About this Research Topic
Food allergy prevalence has increased in the past few decades and currently affects about 8% of children and 3% of adults. The gold-standard for the diagnosis is oral food challenge, which involves exposure to the suspected allergen and possible allergic reactions of unpredictable severity. The diagnostic tests have traditionally been based on detection of allergen-specific IgE, which can have a high rate of false-positives and new tests have been developing to improve the diagnostic accuracy and reduce oral food challenges.
This research topic will cover novel aspects and perspectives on key areas of food allergy diagnosis. From fundamental science to clinical practice, we aim to collect articles written by key opinion leaders and experts in the field of food allergy diagnosis.
We are interested in review articles on the following topics:
1. Food allergy around the world
2. The life course of food allergy
3. Immune mechanisms of food allergy
4. Structure of food allergens and ligand binding: relevance for diagnosis
5. Potential Allergenicity of emerging foods (including edible insects)
6. Impact of food processing and allergen concentration in allergic reactions to foods
7. Hidden and rare allergens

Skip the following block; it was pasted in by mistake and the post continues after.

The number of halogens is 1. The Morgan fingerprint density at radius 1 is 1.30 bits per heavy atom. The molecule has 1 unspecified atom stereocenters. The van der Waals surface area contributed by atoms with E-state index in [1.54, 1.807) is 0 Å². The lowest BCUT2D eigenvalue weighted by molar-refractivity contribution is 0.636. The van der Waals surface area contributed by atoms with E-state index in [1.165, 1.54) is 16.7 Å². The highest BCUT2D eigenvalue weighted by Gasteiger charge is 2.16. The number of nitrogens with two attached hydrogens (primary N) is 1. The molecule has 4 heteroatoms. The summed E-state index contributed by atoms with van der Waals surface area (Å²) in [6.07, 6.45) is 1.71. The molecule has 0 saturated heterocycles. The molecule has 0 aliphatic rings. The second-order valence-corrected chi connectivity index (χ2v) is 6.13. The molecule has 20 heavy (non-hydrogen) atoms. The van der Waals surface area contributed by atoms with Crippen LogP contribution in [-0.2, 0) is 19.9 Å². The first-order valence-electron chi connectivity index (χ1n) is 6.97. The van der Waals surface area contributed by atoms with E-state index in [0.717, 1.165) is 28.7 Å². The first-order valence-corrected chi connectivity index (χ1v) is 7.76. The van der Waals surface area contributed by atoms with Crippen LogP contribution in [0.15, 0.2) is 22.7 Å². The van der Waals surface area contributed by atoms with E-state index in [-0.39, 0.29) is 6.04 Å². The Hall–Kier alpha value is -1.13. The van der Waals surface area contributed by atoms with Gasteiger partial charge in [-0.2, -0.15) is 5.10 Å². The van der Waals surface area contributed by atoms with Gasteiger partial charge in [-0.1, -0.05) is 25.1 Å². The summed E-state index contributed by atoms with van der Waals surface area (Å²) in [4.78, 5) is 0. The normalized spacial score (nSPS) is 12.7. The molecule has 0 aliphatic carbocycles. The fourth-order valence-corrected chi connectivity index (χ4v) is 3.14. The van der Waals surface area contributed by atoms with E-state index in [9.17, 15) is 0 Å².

8. Component testing applied to skin prick test and cellular tests
9. B cell epitopes and T cell epitopes in profiling of food allergic patients
10. Generalisability of diagnostic studies (factors influencing the diagnostic utility)
11. Pitfalls of oral food challenges and alternative routes
12. Phenotypes of food allergic patients requiring disease-modifying therapies
We also welcome original articles on novel aspects of food allergy diagnosis.
Keywords: allergen, food allergy, diagnosis, prognosis, phenotype, IgE, basophil activation test, component-resolved diagnosis
Important Note: All contributions to this Research Topic must be within the scope of the section and journal to which they are submitted, as defined in their mission statements. Frontiers reserves the right to guide an out-of-scope manuscript to a more suitable section or journal at any stage of peer review.